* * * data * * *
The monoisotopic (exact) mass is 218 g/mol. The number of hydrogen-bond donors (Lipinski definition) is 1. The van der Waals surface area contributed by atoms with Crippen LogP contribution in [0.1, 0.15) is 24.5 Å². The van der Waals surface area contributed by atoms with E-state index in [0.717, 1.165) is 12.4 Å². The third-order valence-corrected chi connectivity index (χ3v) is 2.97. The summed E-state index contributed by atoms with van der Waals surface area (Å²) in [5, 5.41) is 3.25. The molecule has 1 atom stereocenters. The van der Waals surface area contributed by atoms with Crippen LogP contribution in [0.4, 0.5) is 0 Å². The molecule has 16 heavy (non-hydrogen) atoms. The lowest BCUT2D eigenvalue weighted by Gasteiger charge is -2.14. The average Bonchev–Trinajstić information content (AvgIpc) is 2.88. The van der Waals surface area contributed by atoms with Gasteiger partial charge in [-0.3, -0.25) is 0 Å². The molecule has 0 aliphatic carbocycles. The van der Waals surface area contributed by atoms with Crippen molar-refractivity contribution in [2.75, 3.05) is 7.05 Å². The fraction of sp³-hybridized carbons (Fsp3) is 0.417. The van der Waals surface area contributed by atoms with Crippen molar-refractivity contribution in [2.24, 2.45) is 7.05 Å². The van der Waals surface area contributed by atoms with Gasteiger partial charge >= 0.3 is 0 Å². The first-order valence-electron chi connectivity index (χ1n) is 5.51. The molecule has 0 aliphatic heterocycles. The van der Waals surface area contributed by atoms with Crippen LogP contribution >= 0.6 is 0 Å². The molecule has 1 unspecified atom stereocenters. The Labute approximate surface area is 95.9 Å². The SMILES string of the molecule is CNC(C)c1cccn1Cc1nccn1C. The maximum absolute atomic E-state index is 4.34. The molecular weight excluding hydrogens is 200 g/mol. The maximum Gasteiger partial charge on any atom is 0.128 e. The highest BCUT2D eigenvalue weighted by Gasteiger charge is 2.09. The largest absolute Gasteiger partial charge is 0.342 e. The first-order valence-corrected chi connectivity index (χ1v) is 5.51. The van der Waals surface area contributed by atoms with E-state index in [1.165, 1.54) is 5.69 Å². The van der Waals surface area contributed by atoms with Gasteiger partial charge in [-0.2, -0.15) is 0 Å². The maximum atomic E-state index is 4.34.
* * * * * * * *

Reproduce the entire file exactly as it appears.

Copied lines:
The monoisotopic (exact) mass is 218 g/mol. The number of hydrogen-bond donors (Lipinski definition) is 1. The van der Waals surface area contributed by atoms with Crippen LogP contribution in [0.1, 0.15) is 24.5 Å². The van der Waals surface area contributed by atoms with E-state index in [0.717, 1.165) is 12.4 Å². The third-order valence-corrected chi connectivity index (χ3v) is 2.97. The summed E-state index contributed by atoms with van der Waals surface area (Å²) in [5, 5.41) is 3.25. The molecule has 1 atom stereocenters. The van der Waals surface area contributed by atoms with Crippen LogP contribution in [0.4, 0.5) is 0 Å². The molecule has 16 heavy (non-hydrogen) atoms. The lowest BCUT2D eigenvalue weighted by Gasteiger charge is -2.14. The average Bonchev–Trinajstić information content (AvgIpc) is 2.88. The van der Waals surface area contributed by atoms with Gasteiger partial charge in [-0.3, -0.25) is 0 Å². The molecule has 0 aliphatic carbocycles. The van der Waals surface area contributed by atoms with Crippen molar-refractivity contribution in [2.75, 3.05) is 7.05 Å². The fraction of sp³-hybridized carbons (Fsp3) is 0.417. The van der Waals surface area contributed by atoms with Crippen molar-refractivity contribution in [2.24, 2.45) is 7.05 Å². The van der Waals surface area contributed by atoms with Gasteiger partial charge >= 0.3 is 0 Å². The first-order valence-electron chi connectivity index (χ1n) is 5.51. The molecule has 0 aliphatic heterocycles. The van der Waals surface area contributed by atoms with Crippen LogP contribution >= 0.6 is 0 Å². The molecule has 1 unspecified atom stereocenters. The Labute approximate surface area is 95.9 Å². The SMILES string of the molecule is CNC(C)c1cccn1Cc1nccn1C. The maximum absolute atomic E-state index is 4.34. The molecular weight excluding hydrogens is 200 g/mol. The maximum Gasteiger partial charge on any atom is 0.128 e. The highest BCUT2D eigenvalue weighted by Gasteiger charge is 2.09. The largest absolute Gasteiger partial charge is 0.342 e. The first-order valence-corrected chi connectivity index (χ1v) is 5.51. The van der Waals surface area contributed by atoms with E-state index in [1.165, 1.54) is 5.69 Å². The van der Waals surface area contributed by atoms with Gasteiger partial charge in [-0.2, -0.15) is 0 Å². The maximum atomic E-state index is 4.34.